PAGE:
Tuesday, July 28, 2009

Rust Belt Chic: Featherbowling

I've done some trolling for reactions to Anthony Bourdain's Rust Belt episode. The show didn't go over well in Baltimore, a city desperately trying to shake the stereotype of urban decay. I've never seen "No Reservations" before, but I loved every minute the journey. Bourdain effectively captured Rust Belt Chic:

I think that troubled cities often tragically misinterpret what's coolest about themselves. They scramble for cure-alls, something that will "attract business", always one convention center, one pedestrian mall or restaurant district away from revival. They miss their biggest, best and probably most marketable asset: their unique and slightly off-center character. Few people go to New Orleans because it's a "normal" city -- or a "perfect" or "safe" one. They go because it's crazy, borderline dysfunctional, permissive, shabby, alcoholic and bat shit crazy -- and because it looks like nowhere else. Cleveland is one of my favorite cities. I don't arrive there with a smile on my face every time because of the Cleveland Philarmonic.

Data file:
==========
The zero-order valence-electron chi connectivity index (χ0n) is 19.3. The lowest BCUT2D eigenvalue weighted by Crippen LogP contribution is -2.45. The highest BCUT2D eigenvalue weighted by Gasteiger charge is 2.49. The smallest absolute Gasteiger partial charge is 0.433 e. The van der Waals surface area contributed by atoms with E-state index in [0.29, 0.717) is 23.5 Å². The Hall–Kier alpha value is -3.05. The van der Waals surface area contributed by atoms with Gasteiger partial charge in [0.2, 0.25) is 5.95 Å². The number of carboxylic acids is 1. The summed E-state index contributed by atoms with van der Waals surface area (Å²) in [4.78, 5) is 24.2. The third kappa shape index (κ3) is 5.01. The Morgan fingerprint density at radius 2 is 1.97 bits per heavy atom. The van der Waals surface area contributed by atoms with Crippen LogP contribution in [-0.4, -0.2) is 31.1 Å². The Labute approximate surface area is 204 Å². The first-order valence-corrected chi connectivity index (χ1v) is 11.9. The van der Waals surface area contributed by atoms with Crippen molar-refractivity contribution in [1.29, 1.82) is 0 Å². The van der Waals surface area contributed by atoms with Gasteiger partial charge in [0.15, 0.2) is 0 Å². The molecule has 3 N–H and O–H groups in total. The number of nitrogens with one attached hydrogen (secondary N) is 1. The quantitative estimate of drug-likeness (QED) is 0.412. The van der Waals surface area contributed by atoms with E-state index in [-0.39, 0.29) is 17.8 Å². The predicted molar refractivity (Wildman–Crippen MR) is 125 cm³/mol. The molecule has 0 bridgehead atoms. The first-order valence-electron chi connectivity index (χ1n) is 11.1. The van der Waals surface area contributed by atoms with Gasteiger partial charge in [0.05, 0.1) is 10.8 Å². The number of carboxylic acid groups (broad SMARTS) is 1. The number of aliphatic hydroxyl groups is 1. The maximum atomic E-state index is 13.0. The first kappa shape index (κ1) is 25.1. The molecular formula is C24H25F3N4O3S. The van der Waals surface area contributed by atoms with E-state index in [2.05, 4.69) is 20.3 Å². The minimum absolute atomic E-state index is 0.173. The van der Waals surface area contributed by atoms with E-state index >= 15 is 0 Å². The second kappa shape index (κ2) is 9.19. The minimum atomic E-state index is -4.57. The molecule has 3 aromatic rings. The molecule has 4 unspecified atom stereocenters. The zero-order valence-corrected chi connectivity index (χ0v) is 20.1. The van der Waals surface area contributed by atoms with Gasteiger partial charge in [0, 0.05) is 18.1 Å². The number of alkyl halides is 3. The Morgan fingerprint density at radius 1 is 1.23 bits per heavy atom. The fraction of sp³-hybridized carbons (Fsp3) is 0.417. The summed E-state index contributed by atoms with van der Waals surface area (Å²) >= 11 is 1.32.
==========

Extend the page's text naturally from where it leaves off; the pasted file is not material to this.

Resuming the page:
Read the comments. Someone demanded that Bourdain go to Youngstown, the epicenter of Rust Belt Chic. Actually, I think Buffalo made a strong case for that designation as the last city on the show's tour.

The aesthetic Bourdain celebrates is best represented at the Cadieux Cafe in Detroit. Young and old mingle, as does nostalgia and irony. The cast and owners of the bar sip Belgian beer in what qualifies as a blue collar dive, with people featherbowling in the background. During the day, it looks like a senior center. At night, an edgy rock club. This must be Detroit. This, is the Rust Belt.

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